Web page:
JEFF: The best: the defense. Other than the dreadful early-season performances against Southern California and UConn, Bob Pruett’s – or should that be Al Groh’s? – defense generally played well in a season when it got little help from the offense. The worst: the offense (of course). For the offense, the high point was the 31-0 win over Maryland, which came a week after the 31-3 loss to Duke. The low point: the Clemson game. For the defense, the high point was probably the Clemson game, when such playmakers as C.J. Spiller, Aaron Kelly and Jacoby Ford were all but shut down.
2. Eugene Monroe , Clint Sintim , Cedric Peerman , and Vic Hall are all examples of standout performers this season. Did any individuals stand out to you? Any individual surprises for you?
Antonio Appleby set a new career high with 72 tackles in 2008.
KRIS: I wrote the question and all of those players stood out to me as having great – or better – seasons. Monroe and Sintim both played at an extremely high level consistently, but I don’t think that was surprising to anyone. I will point out two players that had strong seasons, but don’t necessarily come across as headline grabbers even as seniors. The first is receiver Maurice Covington , who posted 414 receiving yards to set a new career best mark. Covington may have been the best blocking receiver on the team as well. The other is linebacker Antonio Appleby , who had the best year of his career as well. He recorded a career-high 72 tackles despite missing time (essentially two full games after getting hurt on the first drive against UNC) with an injury. Appleby was on pace for nearly 100 tackles and he may have threatened Jon Copper for the season lead if he didn’t get hurt. Kudos to Covington and Appleby.
JERRY: Well they all stood out. Monroe is a beast and we’ll be watching him on Sunday for a long time. I expected Sintim to be good, but he was better than I thought he would be. Does anyone have more heart that Peerman? The “Running Rev” was outstanding. Some of those runs he had against Georgia Tech, where he refused to go down, using the stiff-arm to perfection, were something else. I really wasn’t surprised at all by Hall. I saw him play several games in high school where he did the same things. Sometimes I believe college coaches forget the KISS method. It’s still football and great performers usually perform on any level. I really hope that the staff finds ways to use Hall effectively next season. One guy who did surprise me was Dowling, who I believe will be terrific next year.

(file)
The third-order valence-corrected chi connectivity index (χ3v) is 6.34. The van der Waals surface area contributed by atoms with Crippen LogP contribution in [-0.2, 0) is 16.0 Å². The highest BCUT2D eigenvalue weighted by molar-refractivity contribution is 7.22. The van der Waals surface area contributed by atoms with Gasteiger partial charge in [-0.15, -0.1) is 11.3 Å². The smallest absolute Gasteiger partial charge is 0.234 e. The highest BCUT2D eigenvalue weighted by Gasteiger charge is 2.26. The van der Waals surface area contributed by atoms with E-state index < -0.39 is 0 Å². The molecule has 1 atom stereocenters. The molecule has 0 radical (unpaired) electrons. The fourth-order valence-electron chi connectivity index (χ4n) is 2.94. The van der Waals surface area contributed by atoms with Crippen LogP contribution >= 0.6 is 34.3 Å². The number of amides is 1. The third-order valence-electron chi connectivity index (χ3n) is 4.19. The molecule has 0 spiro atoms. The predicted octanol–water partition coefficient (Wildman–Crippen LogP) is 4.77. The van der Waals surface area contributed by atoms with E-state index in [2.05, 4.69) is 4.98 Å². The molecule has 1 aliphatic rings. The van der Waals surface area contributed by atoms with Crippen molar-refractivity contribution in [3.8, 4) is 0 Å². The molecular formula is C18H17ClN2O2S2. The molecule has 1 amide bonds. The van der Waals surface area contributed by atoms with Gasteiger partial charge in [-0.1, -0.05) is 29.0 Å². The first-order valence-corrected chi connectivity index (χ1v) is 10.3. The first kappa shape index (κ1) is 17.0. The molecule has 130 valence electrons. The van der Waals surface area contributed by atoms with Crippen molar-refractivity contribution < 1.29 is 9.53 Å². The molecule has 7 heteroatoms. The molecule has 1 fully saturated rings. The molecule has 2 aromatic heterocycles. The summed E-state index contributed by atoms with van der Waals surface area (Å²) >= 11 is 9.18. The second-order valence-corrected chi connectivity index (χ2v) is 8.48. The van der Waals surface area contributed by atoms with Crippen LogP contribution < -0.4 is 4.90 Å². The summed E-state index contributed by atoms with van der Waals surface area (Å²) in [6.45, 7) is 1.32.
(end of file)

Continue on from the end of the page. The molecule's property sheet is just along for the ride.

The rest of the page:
DAVID: Don’t forget about All-ACC tight end John Phillips and receiver Kevin Ogletree . Moreover, linebacker Antonio Appleby and cornerback Ras-I Dowling seemed headed for big years until injuries struck. Like most, I was struck by redshirt freshman defensive end Matt Conrath and true freshman offensive tackle Austin Pasztor . They are blessed with the size and skills to become all-conference players and top-flight NFL prospects.
JEFF: Kevin Ogletree showed that he was on the verge of becoming one of the nation’s elite receivers. Others who impressed me this season, for various reasons, included John Phillips , Cary Koch, Maurice Covington , Alex Field , Denzel Burrell , Rodney McLeod , Chase Minnifield , and Corey Mosley . During UVa’s four-game winning streak, Marc Verica became one of the best stories in college football. Unfortunately for him and the team, Verica regressed dramatically over the final four games, and I’m not sure now what the future holds for him at UVa.
MARC: Monroe and Sintim did what I expected. Cedric Peerman proved to be the rock of the Virginia offense in most contests, both on and off the field. Hall stood out to me based solely on the last game of the season, when he got the start at quarterback and rushed for 109 yards and two touchdowns. With a new offensive coordinator on the horizon, what will this mean for Vic?
3. Which result or string of results surprised you the most on the schedule in 2008?
Coach Al Groh’s team won four straight starting with a dominant win against Maryland.